Pittsburgh–(ENEWSPF)–December 6, 2013. The United Steelworkers’ (USW) 1.2 million active and retired members join the citizens of South Africa and people across the world in mourning the loss of a great leader and humanitarian, Nelson Mandela. Words cannot express our condolences to the Mandela family as nobody in our time has sacrificed so much for democracy, freedom and human dignity.
Nelson Mandela served 27 years in prison, the first 18 on Robben Island where he was confined to a small cell and forced to labor in a quarry. In the mid-1980s Mandela was offered his freedom on the condition that he unconditionally reject violence as a means of bringing about change. He rejected the proposal.
“What freedom am I being offered while the organization of the people remains banned?” he wrote. “Only free men can negotiate. A prisoner cannot enter into contracts.”
With international voices lobbying strongly for his release and escalating domestic civil strife, Mandela was granted his unconditional release in 1990. As African National Congress (ANC) president, he led negotiations with President F.W. de Klerk to abolish apartheid and establish multiracial elections.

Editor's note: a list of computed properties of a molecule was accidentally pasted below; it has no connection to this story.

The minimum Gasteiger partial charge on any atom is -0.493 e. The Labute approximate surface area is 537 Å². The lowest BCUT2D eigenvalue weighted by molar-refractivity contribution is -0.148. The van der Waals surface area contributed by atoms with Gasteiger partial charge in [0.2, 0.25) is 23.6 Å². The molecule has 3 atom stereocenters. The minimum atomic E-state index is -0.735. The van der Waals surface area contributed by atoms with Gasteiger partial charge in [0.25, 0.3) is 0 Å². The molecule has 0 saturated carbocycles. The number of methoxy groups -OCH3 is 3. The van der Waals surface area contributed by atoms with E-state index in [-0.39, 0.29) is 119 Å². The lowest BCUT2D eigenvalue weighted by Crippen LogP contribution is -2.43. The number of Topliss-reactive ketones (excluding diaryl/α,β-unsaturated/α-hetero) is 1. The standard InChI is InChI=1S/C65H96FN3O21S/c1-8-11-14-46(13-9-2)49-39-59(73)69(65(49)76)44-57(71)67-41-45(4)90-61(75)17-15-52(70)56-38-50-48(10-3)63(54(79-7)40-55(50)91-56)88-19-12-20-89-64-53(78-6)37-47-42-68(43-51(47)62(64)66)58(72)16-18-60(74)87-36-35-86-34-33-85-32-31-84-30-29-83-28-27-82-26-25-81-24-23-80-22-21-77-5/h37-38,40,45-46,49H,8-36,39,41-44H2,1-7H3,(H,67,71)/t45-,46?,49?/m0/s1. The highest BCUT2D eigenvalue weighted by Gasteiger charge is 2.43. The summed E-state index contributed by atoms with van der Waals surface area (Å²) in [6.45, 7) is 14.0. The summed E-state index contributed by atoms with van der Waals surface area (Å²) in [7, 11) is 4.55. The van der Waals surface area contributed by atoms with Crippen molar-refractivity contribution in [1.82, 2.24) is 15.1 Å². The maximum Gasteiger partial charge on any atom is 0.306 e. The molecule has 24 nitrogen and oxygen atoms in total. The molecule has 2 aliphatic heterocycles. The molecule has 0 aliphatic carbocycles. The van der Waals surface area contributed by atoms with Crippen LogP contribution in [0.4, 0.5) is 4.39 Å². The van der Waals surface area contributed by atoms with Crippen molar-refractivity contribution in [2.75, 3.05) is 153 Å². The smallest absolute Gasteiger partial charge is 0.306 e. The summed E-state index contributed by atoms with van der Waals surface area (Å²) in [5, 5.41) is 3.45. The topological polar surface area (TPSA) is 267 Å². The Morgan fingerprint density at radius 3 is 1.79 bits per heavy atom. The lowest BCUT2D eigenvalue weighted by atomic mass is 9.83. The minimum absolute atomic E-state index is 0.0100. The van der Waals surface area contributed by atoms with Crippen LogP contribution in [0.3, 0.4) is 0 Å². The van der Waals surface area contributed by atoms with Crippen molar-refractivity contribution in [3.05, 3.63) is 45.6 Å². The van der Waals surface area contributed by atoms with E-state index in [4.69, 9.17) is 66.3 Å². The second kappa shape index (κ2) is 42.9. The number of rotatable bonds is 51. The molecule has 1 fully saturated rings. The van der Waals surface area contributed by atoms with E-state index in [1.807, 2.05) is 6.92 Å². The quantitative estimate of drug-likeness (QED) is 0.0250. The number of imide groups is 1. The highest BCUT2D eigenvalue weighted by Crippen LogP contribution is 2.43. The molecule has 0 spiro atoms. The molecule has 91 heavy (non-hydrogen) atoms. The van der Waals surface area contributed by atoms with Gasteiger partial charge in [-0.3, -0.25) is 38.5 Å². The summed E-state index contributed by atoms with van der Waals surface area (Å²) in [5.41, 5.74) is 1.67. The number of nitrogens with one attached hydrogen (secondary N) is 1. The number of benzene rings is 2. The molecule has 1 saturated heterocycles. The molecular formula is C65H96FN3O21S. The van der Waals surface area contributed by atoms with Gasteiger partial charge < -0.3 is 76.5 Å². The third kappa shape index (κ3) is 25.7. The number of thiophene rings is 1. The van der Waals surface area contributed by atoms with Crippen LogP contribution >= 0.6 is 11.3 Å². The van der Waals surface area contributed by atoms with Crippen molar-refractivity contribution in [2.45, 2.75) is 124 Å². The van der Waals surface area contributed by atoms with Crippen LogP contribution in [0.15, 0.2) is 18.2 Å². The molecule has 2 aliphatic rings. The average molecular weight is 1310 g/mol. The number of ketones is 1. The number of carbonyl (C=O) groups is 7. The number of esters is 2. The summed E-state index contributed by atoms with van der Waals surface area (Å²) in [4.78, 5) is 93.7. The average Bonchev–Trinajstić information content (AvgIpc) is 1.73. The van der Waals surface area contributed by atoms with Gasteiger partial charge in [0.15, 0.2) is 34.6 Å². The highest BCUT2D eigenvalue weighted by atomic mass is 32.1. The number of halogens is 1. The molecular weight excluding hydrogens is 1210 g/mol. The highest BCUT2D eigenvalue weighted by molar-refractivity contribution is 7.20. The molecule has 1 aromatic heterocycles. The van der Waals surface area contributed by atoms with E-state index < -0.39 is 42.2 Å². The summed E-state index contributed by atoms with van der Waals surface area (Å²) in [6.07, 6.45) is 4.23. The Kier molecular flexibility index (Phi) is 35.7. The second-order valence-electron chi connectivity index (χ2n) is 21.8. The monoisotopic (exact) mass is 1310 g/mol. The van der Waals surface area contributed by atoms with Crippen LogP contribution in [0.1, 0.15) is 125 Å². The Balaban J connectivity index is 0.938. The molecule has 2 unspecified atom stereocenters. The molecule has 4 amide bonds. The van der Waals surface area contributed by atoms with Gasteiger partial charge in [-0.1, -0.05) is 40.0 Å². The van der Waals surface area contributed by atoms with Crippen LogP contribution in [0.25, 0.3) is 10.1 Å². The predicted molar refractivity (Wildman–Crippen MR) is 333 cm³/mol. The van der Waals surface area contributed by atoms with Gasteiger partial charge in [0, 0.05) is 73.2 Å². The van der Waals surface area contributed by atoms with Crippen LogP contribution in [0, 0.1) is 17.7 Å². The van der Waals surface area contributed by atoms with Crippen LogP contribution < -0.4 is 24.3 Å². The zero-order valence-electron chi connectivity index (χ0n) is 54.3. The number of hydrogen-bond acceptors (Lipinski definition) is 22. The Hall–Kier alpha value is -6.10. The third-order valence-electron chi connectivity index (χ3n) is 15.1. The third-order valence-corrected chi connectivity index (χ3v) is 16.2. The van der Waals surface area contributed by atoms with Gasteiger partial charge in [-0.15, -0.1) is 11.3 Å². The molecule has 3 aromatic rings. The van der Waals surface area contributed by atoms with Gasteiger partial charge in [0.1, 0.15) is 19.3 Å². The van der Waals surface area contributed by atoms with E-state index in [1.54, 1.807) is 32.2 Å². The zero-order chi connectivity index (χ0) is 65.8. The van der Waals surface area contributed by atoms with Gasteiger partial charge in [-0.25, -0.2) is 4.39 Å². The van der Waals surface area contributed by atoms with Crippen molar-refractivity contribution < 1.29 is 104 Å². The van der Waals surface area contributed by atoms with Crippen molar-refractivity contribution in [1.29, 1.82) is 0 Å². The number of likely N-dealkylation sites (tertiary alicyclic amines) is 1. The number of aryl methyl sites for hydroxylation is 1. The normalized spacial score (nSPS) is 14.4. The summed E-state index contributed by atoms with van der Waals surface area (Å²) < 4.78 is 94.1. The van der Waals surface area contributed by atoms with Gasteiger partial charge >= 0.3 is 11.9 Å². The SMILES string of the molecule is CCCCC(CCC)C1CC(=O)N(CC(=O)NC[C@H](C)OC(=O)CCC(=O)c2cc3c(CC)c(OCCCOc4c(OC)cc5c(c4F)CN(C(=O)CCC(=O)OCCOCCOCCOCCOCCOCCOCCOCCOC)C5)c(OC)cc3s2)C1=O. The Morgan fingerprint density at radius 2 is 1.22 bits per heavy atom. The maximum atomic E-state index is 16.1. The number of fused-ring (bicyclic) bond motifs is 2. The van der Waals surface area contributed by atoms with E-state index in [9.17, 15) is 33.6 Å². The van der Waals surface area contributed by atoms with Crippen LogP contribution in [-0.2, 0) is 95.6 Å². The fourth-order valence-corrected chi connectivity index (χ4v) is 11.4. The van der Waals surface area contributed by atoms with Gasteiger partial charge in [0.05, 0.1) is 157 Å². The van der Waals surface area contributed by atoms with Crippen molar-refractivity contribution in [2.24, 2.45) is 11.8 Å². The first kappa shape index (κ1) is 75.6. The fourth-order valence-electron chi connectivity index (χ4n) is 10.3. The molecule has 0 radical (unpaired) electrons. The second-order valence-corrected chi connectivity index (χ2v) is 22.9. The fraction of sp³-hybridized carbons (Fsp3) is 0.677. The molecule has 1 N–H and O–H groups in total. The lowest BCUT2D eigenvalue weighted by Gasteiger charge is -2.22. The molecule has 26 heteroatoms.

In 1994, he led the ANC to victory and was elected President. Mandela’s presidency is noted by his forming a Government of National Unity which reduced ethnic and racial tensions, reflecting his belief that “to be free is not merely to cast off one’s chains, but to live in a way that respects and enhances the freedom of others.” He also said that “resentment is like drinking poison and then hoping it will kill your enemies.”
“Nelson Mandela inspired people everywhere around the world,” said USW International President Leo W. Gerard. “His loss is universal.”
USW International Vice President of Human Affairs Fred Redmond said we can best honor his memory of courageous activism by striving to promote equality and fairness wherever and whenever we can.
“Our struggles for economic and social justice breathe life to his vision of another possible world,” said Redmond, chairman of the board of directors of the A. Philip Randolph Institute, an organization of black trade unionists that fights for racial equality and economic justice.
The USW is the largest private-sector union in North America, representing workers in a range of industries including metals, mining, rubber, paper and forestry, oil refining, health care, security, hotels, and municipal governments and agencies. For more: www.usw.org.